For I know the plans that I have for you,” declares the Lord, “plans for welfare and not for calamity to give you a future and a hope.” -Jeremiah 29:11
“When Israel was a child, I loved him, and out of Egypt I called my son.” -Hosea 11:1
One of the greatest joys of Advent, Christmas, and Epiphany is the feeling and promise of expectations that become realized. Every year we look forward to the divine cycle of remembering and celebrating the anticipated birth and re-birth of Jesus coming into our lives anew. But this promise, foretold for centuries by prophets like Hosea, did not come easily.
The struggles that accompanied Jesus’ arrival were perilous — just as they are today for so many affected by hunger, poverty, and historic inequities. Jesus and his parents found refuge in Egypt on the continent of Africa when the government of King Herold ruled Palestine and sought to take and kill baby Jesus. After Herod died, the Holy Family returned to Nazareth. In so doing the prophecy and season of expectation was fulfilled as recorded in Matthew 2:1-15, “And so it was fulfilled what the Lord had said through the prophet: ‘Out of Egypt I called my son.’”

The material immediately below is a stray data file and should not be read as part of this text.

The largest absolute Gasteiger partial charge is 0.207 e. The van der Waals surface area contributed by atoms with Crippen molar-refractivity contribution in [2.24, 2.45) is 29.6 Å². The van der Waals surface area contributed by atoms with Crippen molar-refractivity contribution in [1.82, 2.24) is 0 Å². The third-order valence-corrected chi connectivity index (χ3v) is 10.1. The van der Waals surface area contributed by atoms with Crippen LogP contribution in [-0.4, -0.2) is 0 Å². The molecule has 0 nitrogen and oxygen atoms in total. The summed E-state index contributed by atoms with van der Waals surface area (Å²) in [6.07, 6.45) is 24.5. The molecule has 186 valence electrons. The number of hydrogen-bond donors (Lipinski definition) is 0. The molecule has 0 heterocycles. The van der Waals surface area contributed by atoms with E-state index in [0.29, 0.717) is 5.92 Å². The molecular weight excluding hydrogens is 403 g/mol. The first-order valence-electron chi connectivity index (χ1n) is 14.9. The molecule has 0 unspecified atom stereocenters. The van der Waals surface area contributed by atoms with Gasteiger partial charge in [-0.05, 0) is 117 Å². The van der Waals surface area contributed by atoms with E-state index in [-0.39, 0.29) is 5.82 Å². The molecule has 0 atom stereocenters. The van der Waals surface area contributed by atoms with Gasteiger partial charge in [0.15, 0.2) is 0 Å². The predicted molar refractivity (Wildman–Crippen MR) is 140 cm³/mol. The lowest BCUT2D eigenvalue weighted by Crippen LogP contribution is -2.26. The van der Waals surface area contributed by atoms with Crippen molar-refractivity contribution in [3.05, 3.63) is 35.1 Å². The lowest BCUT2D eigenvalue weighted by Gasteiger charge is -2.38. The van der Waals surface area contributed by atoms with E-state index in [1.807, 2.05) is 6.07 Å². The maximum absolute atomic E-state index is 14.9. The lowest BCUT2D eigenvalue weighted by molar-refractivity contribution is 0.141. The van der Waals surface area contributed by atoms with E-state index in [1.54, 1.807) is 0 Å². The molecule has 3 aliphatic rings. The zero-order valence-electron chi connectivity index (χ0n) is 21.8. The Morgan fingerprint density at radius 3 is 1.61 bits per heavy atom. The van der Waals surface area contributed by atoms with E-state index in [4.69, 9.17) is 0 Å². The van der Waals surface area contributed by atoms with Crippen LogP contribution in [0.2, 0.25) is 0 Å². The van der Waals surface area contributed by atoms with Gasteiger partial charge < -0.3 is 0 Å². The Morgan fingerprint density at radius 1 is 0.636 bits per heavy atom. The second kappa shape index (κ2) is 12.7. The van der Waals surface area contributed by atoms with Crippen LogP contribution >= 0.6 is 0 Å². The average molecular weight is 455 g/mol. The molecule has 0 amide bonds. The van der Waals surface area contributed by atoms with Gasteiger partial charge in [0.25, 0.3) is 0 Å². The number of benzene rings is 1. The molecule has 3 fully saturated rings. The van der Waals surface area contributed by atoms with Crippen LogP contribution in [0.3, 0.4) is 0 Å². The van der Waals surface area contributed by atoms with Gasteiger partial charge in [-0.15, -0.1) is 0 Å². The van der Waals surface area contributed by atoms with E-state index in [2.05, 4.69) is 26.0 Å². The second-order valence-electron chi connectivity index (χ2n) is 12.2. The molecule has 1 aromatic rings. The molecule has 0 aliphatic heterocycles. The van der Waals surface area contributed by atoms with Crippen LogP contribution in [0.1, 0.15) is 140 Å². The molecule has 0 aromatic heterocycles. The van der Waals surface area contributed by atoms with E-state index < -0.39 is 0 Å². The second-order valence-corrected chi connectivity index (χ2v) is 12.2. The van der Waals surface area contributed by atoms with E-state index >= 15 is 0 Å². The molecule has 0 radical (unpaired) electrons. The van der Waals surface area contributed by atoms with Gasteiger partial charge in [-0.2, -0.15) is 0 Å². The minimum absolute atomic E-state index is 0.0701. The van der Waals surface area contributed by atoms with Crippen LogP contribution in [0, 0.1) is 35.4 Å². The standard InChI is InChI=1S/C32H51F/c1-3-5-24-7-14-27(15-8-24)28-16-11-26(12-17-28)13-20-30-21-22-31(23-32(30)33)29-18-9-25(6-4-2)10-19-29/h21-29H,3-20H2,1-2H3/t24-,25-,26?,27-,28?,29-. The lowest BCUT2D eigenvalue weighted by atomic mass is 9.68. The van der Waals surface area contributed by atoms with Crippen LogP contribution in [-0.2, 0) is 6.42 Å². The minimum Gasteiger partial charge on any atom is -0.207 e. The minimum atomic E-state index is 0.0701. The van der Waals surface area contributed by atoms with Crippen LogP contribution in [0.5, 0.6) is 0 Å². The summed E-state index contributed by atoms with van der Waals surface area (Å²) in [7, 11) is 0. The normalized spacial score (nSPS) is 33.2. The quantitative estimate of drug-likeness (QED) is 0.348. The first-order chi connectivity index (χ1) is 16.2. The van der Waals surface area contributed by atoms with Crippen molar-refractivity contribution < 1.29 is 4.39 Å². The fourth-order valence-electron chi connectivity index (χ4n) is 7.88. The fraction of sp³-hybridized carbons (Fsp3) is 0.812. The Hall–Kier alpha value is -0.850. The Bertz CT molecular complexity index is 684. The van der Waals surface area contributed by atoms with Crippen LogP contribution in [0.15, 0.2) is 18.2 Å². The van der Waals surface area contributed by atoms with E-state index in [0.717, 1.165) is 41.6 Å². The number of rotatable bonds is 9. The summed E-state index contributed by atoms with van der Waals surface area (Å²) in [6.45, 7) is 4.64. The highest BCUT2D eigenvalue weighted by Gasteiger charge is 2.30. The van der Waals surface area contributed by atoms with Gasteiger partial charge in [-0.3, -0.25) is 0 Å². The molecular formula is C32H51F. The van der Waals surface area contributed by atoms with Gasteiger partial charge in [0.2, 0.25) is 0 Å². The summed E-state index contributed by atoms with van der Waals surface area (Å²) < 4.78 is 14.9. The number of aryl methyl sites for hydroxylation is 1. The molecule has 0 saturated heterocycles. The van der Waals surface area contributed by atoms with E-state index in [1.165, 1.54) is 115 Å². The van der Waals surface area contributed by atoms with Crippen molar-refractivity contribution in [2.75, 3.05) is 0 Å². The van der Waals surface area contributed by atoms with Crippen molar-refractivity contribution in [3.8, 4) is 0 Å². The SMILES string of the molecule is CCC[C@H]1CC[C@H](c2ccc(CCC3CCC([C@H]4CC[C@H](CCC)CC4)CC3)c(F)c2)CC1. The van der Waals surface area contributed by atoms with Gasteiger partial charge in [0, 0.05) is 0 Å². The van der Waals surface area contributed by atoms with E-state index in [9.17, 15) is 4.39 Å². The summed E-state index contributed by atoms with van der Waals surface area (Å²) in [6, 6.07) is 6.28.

For people of African descent, the struggles to find a formal place of refuge and authentic sharing — while systematically addressing their struggles and hopes — have also been going on for an exceptionally long time. After centuries of being divided by colonialism, war, racism and many other inequities, we now have a new global space for multilateral engagement with the nations of the world at the UN Permanent Forum on People of African Descent. Through this advisory body, their voices will be heard, and perspectives will be shared.
This renaissance of renewed Pan African identities and celebration of our diversities will occur without the limitations of nation state perspectives where these voices have been often muted or marginal. Just like the UN Permanent Forum of Indigenous Peoples, the UN Permanent Forum of People of African Descent will provide leadership in civil and UN member spaces when it comes to Pan-African issues. It launches this year during the Advent season, Dec. 5-8.
Africa, Jesus’ place of refuge, is also a critical refuge for those who share African roots. The UN can now play a stronger role of engaging with people of African descent alongside the African Union, which welcomes the African Diaspora as the sixth region of the Union. May the vision of people of African lineage — who have been advocating for this moment for so long — find this new consultative mechanism impactful “as a platform for improving the safety and quality of life and livelihoods of people of African descent.”
Angelique Walker-Smith is senior associate for Pan African and Orthodox Church engagement at Bread for the World.